THIS BOOK, a result of many years of teaching courses in Constitutional Interpretation, is meant to be sufficiently comprehensive for use in liberal arts courses as well as in law school. Introductory essays provide historical background, set the stage for the cases, and trace the thread of constitutional doctrine.
It is our design to show how Supreme Court decisions reflect social and political conflicts outside the judicial forum, and to show the judiciary as an instrument of power rather than as an exalted oracle of revealed truth. A number of significant concurring and dissenting opinions are included to indicate the latitude of choice open to the Justices, and thus to underscore the discretionary nature of the power they wield. In case after case the reader will observe the Court translating into judicial idiom whatever result a majority of the Justices, at any particular time, consider to be in the best interest of the country. Depending on its personnel and on the pressure of circumstances, the Court may appear as a vehicle of the nation's life, adapting our basic law to the various crises in human affairs -- or as a veritable strait jacket, defeating the efforts of politically responsible government to do its job.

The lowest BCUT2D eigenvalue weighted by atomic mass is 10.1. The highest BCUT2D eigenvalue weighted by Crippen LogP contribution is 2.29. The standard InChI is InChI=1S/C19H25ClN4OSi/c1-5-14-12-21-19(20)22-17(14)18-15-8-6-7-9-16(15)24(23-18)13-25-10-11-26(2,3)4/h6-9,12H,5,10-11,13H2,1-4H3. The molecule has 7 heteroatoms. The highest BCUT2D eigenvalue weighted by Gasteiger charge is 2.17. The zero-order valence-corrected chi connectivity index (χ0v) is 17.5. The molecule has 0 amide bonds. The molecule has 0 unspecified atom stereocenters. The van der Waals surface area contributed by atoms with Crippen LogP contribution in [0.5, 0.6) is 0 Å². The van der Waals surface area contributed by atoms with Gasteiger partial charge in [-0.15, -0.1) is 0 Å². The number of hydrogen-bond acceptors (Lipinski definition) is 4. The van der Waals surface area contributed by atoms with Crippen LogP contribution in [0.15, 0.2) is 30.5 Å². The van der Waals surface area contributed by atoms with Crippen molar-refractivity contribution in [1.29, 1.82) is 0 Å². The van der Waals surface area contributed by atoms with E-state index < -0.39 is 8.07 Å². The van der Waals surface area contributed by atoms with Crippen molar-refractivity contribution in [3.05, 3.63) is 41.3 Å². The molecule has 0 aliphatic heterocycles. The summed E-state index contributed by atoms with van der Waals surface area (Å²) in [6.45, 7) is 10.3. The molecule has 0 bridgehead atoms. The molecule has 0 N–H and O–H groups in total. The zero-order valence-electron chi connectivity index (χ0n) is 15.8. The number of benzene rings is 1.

The selections are, in most instances, those that would appear on any teacher's list of great cases. If an old favorite has been left out, considerations of space alone may be the reason. The same cause explains the omission of subject matter of high importance: judicial review of administrative actions, for example, is represented by only a few cases; and it has proved impossible to treat the highly significant but technically difficult subject of statutory interpretation as a separate topic. Interstate relations, the postal power, and other less important powers of Congress have been purposely ignored.
It is our feeling that the cases included are important, not only because the issues involved are weighty, but also because the Justices discuss these issues in terms of enduring principles of government. We have tried to emphasize the evolution of constitutional doctrine, in the belief that excessive preoccupation with contemporary issues may obscure, rather than reveal, the true stature of the Court as a vital instrument of government.
Many persons have cooperated in bringing this work to completion. The late Charles W. Gerstenberg's pioneering book, combining text and leading cases, served as a model as well as a source of relevant material.